Geochemical constraints on the temperature and timing of carbonate formation and lithification in the Nankai Trough, NanTroSEIZE transect

James C Sample, Marta E. Torres, Andrew Fisher, Wei Li Hong, Christine Destrigneville, William F. Defliese, Aradhna E. Tripati

Research output: Contribution to journalArticle

14 Scopus citations

Abstract

Information about diagenetic processes and temperatures during burial of sediments entering the subduction zone is important for understanding changes in physical properties and seismic behavior during deformation. The geochemistry of authigenic carbonates from accretionary prisms can serve as proxies for conditions during carbonate cementation and resultant lithification. We report results from the Nankai accretionary prism recovered from Integrated Ocean Drilling Program (IODP) sites C0011 and C0012 and we document continued cementation of deep sediment sections prior to subduction. Elemental and isotope data provide evidence for complex mixing of different isotopic reservoirs in pore waters contributing to carbonate chemical signatures. Carbon stable isotope values exhibit a broad range (δ13CV-PDB = +0.1‰ to −22.5‰) that corresponds to different stages of cement formation during burial. Carbonate formation temperatures from carbonate-clumped isotope geochemistry range from 16 °C to 63 °C at Site C0011 and 8.7 °C to 68 °C at Site C0012. The correspondence between the clumped-isotope temperatures and extrapolations of measured in situ temperatures indicate the carbonate is continuing to form at present. Calculated water isotopic compositions are in some cases enriched in 18O relative to measured interstitial waters suggesting a component of inherited seawater or input from clay-bound water. Low oxygen isotope values and the observed Ba/Ca ratios are also consistent with carbonate cementation at depth. Strontium isotopes of interstitial waters (87Sr/86Sr of 0.7059–0.7069) and carbonates (87Sr/86Sr of 0.70715–0.70891) support formation of carbonates from a mixture of strontium reservoirs including current interstitial waters and relic seawater contemporaneous with deposition. Collectively our data reflect mixed sources of dissolved inorganic carbon and cations that include authigenic phases driven by organic carbon and volcanic alteration reactions. Physical properties of input sediments continue to undergo modification by carbonate cementation at present. Due to ongoing recrystallization, temperatures from carbonate-clumped isotopes reflect the modern geothermal gradient and may serve as useful measures of geothermal gradients in other siliciclastic basins where carbonate cementation occurs. We conclude that clumped-isotope signatures in authigenic carbonates from accretionary prisms are important proxies for the timing and conditions of cementation in active margins. Our results highlight the importance of using multi-proxy approaches to elucidate the history of carbonate cementation, particularly to establish carbonate precipitation at depth and its potential impact on the physical and mechanical properties of the sediment prior to subduction.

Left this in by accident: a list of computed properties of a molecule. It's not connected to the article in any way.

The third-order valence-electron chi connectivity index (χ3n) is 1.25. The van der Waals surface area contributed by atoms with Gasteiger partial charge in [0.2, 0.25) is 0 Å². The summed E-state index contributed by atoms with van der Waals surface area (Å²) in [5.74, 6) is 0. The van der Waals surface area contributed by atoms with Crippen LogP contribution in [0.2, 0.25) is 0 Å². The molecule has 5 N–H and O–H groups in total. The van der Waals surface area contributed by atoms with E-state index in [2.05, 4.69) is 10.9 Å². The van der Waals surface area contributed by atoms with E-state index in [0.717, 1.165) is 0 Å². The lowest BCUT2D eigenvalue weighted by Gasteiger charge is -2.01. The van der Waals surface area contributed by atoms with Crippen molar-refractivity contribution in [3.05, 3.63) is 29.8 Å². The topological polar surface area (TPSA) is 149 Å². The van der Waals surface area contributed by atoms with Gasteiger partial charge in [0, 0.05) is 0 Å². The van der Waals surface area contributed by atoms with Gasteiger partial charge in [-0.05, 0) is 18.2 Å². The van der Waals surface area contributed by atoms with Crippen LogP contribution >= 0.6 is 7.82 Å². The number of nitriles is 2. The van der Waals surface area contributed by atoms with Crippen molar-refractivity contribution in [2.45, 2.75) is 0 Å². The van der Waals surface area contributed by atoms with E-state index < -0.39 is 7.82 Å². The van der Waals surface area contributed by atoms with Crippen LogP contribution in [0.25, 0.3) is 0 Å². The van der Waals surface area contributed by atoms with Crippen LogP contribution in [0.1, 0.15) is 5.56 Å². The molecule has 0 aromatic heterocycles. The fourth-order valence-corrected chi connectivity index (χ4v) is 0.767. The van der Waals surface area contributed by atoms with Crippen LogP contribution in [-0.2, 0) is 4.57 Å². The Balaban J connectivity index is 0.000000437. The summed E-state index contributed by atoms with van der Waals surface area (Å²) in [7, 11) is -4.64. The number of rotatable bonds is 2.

Original languageEnglish (US)
Pages (from-to)92-114
Number of pages23
JournalGeochimica et Cosmochimica Acta
Volume198
DOIs
StatePublished - Feb 1 2017

Keywords

  • Carbonate formation
  • Clumped isotopes
  • Geothermal gradient
  • Nankai Trough

ASJC Scopus subject areas

  • Geochemistry and Petrology

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